Let what is striking you the most breathe in the work.
Christian Hastad What are we being limited by and what are we being enabled to do, and how are those things clashing?
By Mary Truong September 29th, 2020

In a discussion on Instagram, Christian Hastad describes the platform’s evolution from a “stream of life” (continuous images of dogs and day-to-day activity) to its current form of curated, commercial-oriented content (think influencer culture). He goes on to describe how this change creates a “tunneling” effect— users’ expectations of what experiences and life can be are increasingly limited by the circulation and popularity of certain images. Hastad then speculates that other technologies impose restrictions that we cannot discern, and even if our capabilities have been extended through innovation, not being able to fully understand its consequences is “scary.” 
What are we being limited by, and what are we being enabled to do, and how are those things clashing?
If, as a sociologist, Hastad is concerned about how technology enables a neoliberal limitation to experience, then as an artist, Hastad is concerned about how ideology enables a postmodern limitation to art. To him, there is something achingly cyclical in how postmodernist exemplars (including Rauschenberg and De Kooning) “use a different tool to create an image and then recycle that image.” Hastad’s criticism isn’t limited to the abstractionists from the 1960’s; he notes that a recent review of Julian Schnabel’s show at the Pace Gallery indicates the same stagnancy of practice: “He [Schnabel] hasn’t gotten the clue that this isn’t new. This is just him touting his ego.”
Hastad is quick to inflict the same criticism upon himself. To him, the convergence of capitalism and postmodernism results in a schema that can be difficult for artists to escape: “Once you hit something that strikes the nerve, and you can support yourself doing something you love, it becomes a validation loop.” He also notes that being considered a “legitimate” artist often implies a consistent practice “because you’re always told you need to find your voice; you need to find your style.” For Hastad, the postmodernist condition is the same as Francis Fukuyama’s “end of history”: an artist settling into a distinct voice has lost the dialectical questioning that allows a practice to evolve; their art may shift forms, but the ideology becomes fixed.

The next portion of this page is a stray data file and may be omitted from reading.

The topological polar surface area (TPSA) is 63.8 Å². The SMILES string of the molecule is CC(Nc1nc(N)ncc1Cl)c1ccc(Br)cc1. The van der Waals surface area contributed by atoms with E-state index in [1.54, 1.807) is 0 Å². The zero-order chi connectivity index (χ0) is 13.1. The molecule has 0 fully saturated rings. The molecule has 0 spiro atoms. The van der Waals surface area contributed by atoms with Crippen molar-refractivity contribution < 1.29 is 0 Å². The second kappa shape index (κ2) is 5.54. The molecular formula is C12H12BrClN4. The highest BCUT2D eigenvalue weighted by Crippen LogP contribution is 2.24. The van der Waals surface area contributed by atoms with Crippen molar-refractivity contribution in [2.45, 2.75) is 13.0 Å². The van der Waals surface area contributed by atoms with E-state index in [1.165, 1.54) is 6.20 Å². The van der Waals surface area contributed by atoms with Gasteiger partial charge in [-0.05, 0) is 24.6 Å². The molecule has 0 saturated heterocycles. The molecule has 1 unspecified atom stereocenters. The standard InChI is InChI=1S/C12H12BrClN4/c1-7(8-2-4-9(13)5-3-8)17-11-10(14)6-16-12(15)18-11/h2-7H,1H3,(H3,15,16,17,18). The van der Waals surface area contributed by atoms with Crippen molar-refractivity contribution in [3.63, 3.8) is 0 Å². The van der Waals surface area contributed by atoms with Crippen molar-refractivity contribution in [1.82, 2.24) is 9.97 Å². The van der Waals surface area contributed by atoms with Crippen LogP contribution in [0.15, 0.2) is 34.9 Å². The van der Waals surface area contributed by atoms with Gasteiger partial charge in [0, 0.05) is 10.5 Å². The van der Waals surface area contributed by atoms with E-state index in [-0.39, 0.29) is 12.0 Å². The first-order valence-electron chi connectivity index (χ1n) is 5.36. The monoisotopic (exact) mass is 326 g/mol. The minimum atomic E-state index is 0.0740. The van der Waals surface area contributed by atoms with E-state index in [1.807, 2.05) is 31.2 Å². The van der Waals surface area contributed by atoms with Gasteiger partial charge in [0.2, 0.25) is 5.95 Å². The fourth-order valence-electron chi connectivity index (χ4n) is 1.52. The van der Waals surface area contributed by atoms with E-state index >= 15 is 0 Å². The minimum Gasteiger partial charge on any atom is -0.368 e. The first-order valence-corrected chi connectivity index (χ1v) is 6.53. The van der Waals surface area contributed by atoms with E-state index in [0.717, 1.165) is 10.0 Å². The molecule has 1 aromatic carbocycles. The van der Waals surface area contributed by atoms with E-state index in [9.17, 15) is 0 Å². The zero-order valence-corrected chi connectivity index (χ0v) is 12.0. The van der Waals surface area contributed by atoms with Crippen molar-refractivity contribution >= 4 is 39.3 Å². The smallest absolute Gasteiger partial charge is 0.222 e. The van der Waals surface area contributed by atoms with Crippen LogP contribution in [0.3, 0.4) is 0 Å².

What works for me is trying to explore and just intuiting a different process.
Hastad admits that “for a long time, I’ve been resting on the crutch of making things aesthetically very pleasing, which makes the work look more commercial… I’ve been thinking of shying away from [that].” Although he primarily works in painting (a medium entrenched in tradition), he searches for innovation and experimentation. He admits he may be “ignorant or naïve” for believing that there’s room to explore in painting (especially after a college professor once told him, “Everything’s already been done in painting”), but he still remains optimistic about the medium when he notices unorthodox techniques used among other artists. From there, he often applies and adjusts those techniques into his own work: playing with inkjet printers, stretching unconventional fabrics onto canvases.
It helps to have a face to a name, even if it’s just as abstract.
Another challenge that Hastad has encountered in his practice is the difficulty of manifesting abstract concepts into physical objects. Hastad’s background in sociology informs ideological aspects of his works; he credits Hegel, Durkheim, and Franco “Bifo” Berardi’s Phenomenology of the End as particular influences. Translating these theorists’ complex ideas into visual forms that a viewer may understand is a formidable, if not impossible, task. He draws a conflict between commercial aesthetics and theory in his practice when he says, “I don’t want my work to seem so commercial that no meaning is able to be drawn from it, but I also don’t want my work to be so theoretical that the same thing happens.” In fact, his artwork wields both elements simultaneously, resulting in the elusiveness that he reproaches.
For now, the limitations that Hastad has faced aren’t cause for concern: as a young and developing artist, there is plenty of time for him to grow. He has the keen sense of recognizing where contradictions and constraints lie in his practice and the fortitude to act upon them. At the end of our interview, Hastad relates to me how the process of building a studio space by hand grounds him practically to the world, and he suggests that this endeavor might affect his future work. It’s an exciting prospect: as someone who started his practice in college, his work has undoubtedly been affected by an academic, institutional setting. Away from the pressures of pedagogy and “the art world,” what might his work evolve into? The possibilities are unbounded. 
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